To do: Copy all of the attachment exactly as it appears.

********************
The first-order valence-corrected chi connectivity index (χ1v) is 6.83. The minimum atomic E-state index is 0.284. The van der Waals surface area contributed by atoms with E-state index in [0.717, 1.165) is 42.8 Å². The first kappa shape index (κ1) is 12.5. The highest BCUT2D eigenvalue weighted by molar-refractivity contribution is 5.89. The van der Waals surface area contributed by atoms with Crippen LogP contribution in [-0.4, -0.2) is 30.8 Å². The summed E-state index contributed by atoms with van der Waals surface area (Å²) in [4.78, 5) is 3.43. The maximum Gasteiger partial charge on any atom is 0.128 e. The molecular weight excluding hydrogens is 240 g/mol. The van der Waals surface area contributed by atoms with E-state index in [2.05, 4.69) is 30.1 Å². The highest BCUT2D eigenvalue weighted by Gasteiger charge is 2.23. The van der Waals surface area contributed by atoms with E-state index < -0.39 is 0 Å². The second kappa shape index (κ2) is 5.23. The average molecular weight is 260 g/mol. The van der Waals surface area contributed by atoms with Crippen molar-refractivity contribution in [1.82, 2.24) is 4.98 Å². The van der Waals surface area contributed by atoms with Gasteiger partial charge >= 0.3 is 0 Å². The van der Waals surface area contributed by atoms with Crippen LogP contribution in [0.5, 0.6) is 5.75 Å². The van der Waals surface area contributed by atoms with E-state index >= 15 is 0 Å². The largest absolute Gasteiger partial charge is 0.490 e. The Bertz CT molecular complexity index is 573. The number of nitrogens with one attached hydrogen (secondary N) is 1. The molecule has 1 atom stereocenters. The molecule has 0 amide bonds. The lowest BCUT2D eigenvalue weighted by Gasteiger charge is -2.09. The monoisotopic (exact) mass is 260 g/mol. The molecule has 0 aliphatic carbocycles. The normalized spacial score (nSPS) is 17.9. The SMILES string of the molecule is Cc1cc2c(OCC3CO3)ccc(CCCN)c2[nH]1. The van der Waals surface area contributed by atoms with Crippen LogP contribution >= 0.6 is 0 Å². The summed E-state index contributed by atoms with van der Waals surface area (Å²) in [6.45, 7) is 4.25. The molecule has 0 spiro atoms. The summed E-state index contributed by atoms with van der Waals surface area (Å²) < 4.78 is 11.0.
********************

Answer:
The first-order valence-corrected chi connectivity index (χ1v) is 6.83. The minimum atomic E-state index is 0.284. The van der Waals surface area contributed by atoms with E-state index in [0.717, 1.165) is 42.8 Å². The first kappa shape index (κ1) is 12.5. The highest BCUT2D eigenvalue weighted by molar-refractivity contribution is 5.89. The van der Waals surface area contributed by atoms with Crippen LogP contribution in [-0.4, -0.2) is 30.8 Å². The summed E-state index contributed by atoms with van der Waals surface area (Å²) in [4.78, 5) is 3.43. The maximum Gasteiger partial charge on any atom is 0.128 e. The molecular weight excluding hydrogens is 240 g/mol. The van der Waals surface area contributed by atoms with E-state index in [2.05, 4.69) is 30.1 Å². The highest BCUT2D eigenvalue weighted by Gasteiger charge is 2.23. The van der Waals surface area contributed by atoms with E-state index < -0.39 is 0 Å². The second kappa shape index (κ2) is 5.23. The average molecular weight is 260 g/mol. The van der Waals surface area contributed by atoms with Crippen molar-refractivity contribution in [1.82, 2.24) is 4.98 Å². The van der Waals surface area contributed by atoms with Gasteiger partial charge >= 0.3 is 0 Å². The van der Waals surface area contributed by atoms with Crippen LogP contribution in [0.5, 0.6) is 5.75 Å². The van der Waals surface area contributed by atoms with E-state index >= 15 is 0 Å². The largest absolute Gasteiger partial charge is 0.490 e. The Bertz CT molecular complexity index is 573. The number of nitrogens with one attached hydrogen (secondary N) is 1. The molecule has 1 atom stereocenters. The molecule has 0 amide bonds. The lowest BCUT2D eigenvalue weighted by Gasteiger charge is -2.09. The monoisotopic (exact) mass is 260 g/mol. The molecule has 0 aliphatic carbocycles. The normalized spacial score (nSPS) is 17.9. The SMILES string of the molecule is Cc1cc2c(OCC3CO3)ccc(CCCN)c2[nH]1. The van der Waals surface area contributed by atoms with Crippen LogP contribution >= 0.6 is 0 Å². The summed E-state index contributed by atoms with van der Waals surface area (Å²) in [6.45, 7) is 4.25. The molecule has 0 spiro atoms. The summed E-state index contributed by atoms with van der Waals surface area (Å²) < 4.78 is 11.0.